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J Neurosci. 2002 Aug 15;22(16):6972-9.

Protective role of phosphorylation in turnover of glial fibrillary acidic protein in mice.

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  • 1Laboratory for Behavioral Genetics, RIKEN Brain Science Institute, Wako 351-0198, Japan.

Abstract

Glial fibrillary acidic protein (GFAP), the principal intermediate filament (IF) protein of mature astrocytes in the CNS, plays specific roles in astrocyte functions. GFAP has multiple phosphorylation sites at its N-terminal head domain. To examine the role of phosphorylation at these sites, we generated a series of substitution mutant mice in which phosphorylation sites (Ser/Thr) were replaced by Ala, in different combinations. Gfap(hm3/hm3) mice carrying substitutions at all five phosphorylation sites showed extensive decrease in both filament formation and amounts of GFAP. Gfap(hm1/hm1) and Gfap(hm2/hm2) mice, which carry substitutions at three of five sites and in different combinations, showed differential phenotypes. Although Gfap(hm3/hm3) mice retained GFAP filaments in Bergmann glia in the cerebellum, the (Gfap(hm3/hm3):Vim(-/-)) mice lacked GFAP filaments. Pulse-chase experiments of cultured astrocytes indicated that the Hm3-GFAP encoded by Gfap(hm3) was unstable particularly in the absence of vimentin, another IF protein. These results revealed the role of phosphorylation in turnover of GFAP and a synergistic role of GFAP and vimentin in the dynamics of glial filaments. The data further suggest that each of the phosphorylated sites has a distinct impact on the dynamics of GFAP.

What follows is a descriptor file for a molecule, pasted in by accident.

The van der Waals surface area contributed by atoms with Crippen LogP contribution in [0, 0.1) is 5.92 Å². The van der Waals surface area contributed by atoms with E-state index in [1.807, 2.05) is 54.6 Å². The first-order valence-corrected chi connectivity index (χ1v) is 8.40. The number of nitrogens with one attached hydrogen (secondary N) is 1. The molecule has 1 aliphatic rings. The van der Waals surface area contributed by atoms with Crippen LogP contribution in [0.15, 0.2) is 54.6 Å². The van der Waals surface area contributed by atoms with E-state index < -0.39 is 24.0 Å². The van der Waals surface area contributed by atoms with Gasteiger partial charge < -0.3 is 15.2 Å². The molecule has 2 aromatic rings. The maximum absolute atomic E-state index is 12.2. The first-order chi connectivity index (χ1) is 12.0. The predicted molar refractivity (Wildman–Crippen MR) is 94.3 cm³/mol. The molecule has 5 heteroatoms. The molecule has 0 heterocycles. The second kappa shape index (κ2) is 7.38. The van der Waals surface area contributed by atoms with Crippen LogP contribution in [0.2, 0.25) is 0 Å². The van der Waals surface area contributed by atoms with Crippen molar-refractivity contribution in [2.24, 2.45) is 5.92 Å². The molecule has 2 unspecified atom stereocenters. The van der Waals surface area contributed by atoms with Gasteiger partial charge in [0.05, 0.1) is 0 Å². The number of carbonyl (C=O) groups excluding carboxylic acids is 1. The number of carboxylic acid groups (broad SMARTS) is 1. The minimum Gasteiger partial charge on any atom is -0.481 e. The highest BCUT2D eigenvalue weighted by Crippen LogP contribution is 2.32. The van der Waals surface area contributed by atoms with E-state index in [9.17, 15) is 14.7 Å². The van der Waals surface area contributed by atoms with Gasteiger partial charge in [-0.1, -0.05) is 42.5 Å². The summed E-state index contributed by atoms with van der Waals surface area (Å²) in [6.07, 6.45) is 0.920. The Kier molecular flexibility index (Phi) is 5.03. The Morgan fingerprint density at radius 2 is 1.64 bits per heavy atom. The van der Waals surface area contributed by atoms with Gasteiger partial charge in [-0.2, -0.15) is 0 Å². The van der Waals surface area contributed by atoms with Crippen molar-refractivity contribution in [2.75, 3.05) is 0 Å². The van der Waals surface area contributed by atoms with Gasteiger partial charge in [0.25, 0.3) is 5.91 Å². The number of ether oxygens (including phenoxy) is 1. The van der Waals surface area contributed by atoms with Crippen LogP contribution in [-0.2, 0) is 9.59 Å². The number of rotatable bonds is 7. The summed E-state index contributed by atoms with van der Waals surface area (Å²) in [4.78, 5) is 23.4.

PMID:
12177195
[PubMed - indexed for MEDLINE]
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